In Sor Juana's poem, "First Dream" (1691), one can easily become tangled in the language, which is alternately metaphorical, scientific, or philosophical, but always deeply poetic. There is a type of world-making present, though, by the personified sleeper's soul. Since Sor Juana always uses female pronouns to describe the soul, it is not unreasonable to compare "her" to the other female protagonists who have created imagined places. The soul is free to imagine only while her corresponding body is deep in sleep, in what is referred to as a death-like state of inactivity. Since Sor Juana emphasizes the removal of the physical from this otherworldly exploration, it is fair to say that her imagined space is mental, not a physical. The world that the soul creates, then, is inherantly personal.

Can one really say that the soul creates this world, though? Whereas the women in the City of Ladies were consciously constructing their City, the soul seems to find herself there without designing and building it. Perhaps it would be more accurate to say that she accesses the world. This is a minute point, but a salient one since the topic at hand is how she creates the world. The world that she accesses is described vividly and stands in contrast to the ordered, linear reality of night and day.

In her dream, the soul suddenly finds herself atop a colossal mountain that is indescribably tall (though Sor Juana does attempt to convey its magnitude with several extreme metaphors). The Divine role in the world, as seen in the metaphor of the pyramid, is highlighted in the lines, "the one First Cause, the center toward which the straight line tends, if not indeed the circumference containing every essence ad infinitum" (Trueblood 181). Like Pizan, Sor Juana attributes at least partial responsibility for the structure of the imagined world to the Divine.

However, there is a drastic contrast in this world to Pizan's: the aspect of permanence. In "First Dream," the world the soul enters is utterly dissipated when faced with the battle between Night and Day. This world, therefore, seems far more tenuous; it reminds the reader of the fleeting quality of dreams.

Margaret Lucas Cavendish

Cavendish was fascinated with the theme of world making, and many of her works contain pertinent examples. For the sake of uniformity, and since each single work contains ample material, I will only examine one of Cavendish's works here: her play, The Convent of Pleasure (1668). Interested readers may wish to explore The Description of a New World, Called the Blazing World for further examples of imagined worlds in her repertoire.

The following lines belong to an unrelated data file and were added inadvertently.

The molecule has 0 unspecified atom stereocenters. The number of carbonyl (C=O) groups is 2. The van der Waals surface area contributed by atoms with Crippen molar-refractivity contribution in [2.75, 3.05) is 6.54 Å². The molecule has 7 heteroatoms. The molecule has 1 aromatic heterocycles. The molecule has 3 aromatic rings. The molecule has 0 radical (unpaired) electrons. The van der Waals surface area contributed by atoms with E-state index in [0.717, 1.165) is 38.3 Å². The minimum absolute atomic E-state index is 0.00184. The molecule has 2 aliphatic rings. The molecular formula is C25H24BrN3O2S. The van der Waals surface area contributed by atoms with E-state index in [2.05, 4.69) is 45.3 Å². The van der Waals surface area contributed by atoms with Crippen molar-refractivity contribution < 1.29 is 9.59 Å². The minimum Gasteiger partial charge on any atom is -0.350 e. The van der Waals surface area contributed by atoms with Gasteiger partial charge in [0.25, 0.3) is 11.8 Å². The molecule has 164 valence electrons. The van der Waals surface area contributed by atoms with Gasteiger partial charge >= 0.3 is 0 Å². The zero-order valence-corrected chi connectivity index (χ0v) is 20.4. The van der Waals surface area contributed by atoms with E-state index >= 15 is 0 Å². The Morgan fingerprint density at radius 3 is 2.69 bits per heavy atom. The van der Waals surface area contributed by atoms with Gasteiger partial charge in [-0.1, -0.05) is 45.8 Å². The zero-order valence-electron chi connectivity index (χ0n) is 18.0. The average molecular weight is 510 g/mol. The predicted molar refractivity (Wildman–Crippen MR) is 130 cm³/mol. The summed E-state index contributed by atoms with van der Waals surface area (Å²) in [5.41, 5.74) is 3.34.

In The Convent of Pleasure, Lady Happy founds the Convent in order to avoid men and the masculine-driven society in which she lives. She approaches encloisterment nonchalantly, saying, "retiredness bars the life from nothing else but Men" (Cavendish 99). She does not at first feel that the world will be much different from her current one. As Lady Happy's plans evolve, however, she loses herself in the amassing of all things pleasing to women; besides lavishly furnished interior spaces, Madam Mediator relates that there are lovely groves, ponds, and orchards within the walls of the convent.

Upon reading the play, it may surprise the reader that the convent seemingly appears out of thin air immediately after Lady Happy designs it in her mind; there is no reference to its physical construction in the text. Lady Happy does mention on many occasions that she instructed "them" to build it according to various specifications. It is unclear whether the builders were male, female, or even divine, but the important point is that Lady Happy has the idea for its creation entirely on her own. Though the "how" is left ambiguous, taking the initiative to erect this safe space for women shows a degree of agency on the part of the female protagonist that is not found in either Pizan's or Sor Juana's examples.

From its architecture, it is apparent that the Convent was meant to be a self-sufficient haven for women that would continue for a long time. By describing in detail the decorations for the different seasons, Lady Happy implies that the Convent will not be merely a passing phase. More directly, she says, "so that what with the several Seasons, and the Varieties of every Season, it will take up a whole life's time" (Cavendish 107). With its yard-thick walls and its lack of gates and entrances, the Convent is clearly intended to endure without interaction with the outside world.

María de Zayas

In the frame story of The Disenchantments of Love (1647), the protagonist, Lisis, creates a physical, actualized "imagined world" meant to exist for a fixed amount of time. She is compelled to make a world where she and her friends can defend women, but the space is also supposed to provide a form of entertainment for the guests in the days before Lisis's wedding. Since the second set of soirees is Lisis's idea, she determines the appearance of the affair and also the mood. She creates a world where beauty pardons all; throughout the book, the author comments on the disarming physical beauty of the women who are telling the disenchantments, even saying that the men were lulled into accepting the ladies's criticism because their loveliness was so overwhelming.